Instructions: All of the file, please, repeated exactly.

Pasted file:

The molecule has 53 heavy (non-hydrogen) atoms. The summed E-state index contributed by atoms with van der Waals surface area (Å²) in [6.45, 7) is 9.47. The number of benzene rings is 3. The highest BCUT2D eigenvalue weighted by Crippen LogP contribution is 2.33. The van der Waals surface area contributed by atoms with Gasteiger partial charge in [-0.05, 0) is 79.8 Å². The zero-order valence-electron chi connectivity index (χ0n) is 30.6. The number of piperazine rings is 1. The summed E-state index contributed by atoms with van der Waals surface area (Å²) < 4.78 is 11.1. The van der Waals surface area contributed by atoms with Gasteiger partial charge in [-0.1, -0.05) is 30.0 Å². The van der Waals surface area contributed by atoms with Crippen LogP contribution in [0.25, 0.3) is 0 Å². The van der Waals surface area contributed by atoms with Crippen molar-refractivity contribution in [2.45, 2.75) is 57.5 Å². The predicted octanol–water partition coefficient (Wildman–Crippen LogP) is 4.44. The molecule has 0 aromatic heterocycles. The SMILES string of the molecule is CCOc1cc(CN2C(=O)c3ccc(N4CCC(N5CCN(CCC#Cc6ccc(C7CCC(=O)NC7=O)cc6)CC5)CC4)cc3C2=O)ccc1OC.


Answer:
The molecule has 53 heavy (non-hydrogen) atoms. The summed E-state index contributed by atoms with van der Waals surface area (Å²) in [6.45, 7) is 9.47. The number of benzene rings is 3. The highest BCUT2D eigenvalue weighted by Crippen LogP contribution is 2.33. The van der Waals surface area contributed by atoms with Gasteiger partial charge in [-0.05, 0) is 79.8 Å². The zero-order valence-electron chi connectivity index (χ0n) is 30.6. The number of piperazine rings is 1. The summed E-state index contributed by atoms with van der Waals surface area (Å²) < 4.78 is 11.1. The van der Waals surface area contributed by atoms with Gasteiger partial charge in [-0.1, -0.05) is 30.0 Å². The van der Waals surface area contributed by atoms with Crippen LogP contribution in [0.25, 0.3) is 0 Å². The van der Waals surface area contributed by atoms with Crippen molar-refractivity contribution in [2.45, 2.75) is 57.5 Å². The predicted octanol–water partition coefficient (Wildman–Crippen LogP) is 4.44. The molecule has 0 aromatic heterocycles. The SMILES string of the molecule is CCOc1cc(CN2C(=O)c3ccc(N4CCC(N5CCN(CCC#Cc6ccc(C7CCC(=O)NC7=O)cc6)CC5)CC4)cc3C2=O)ccc1OC.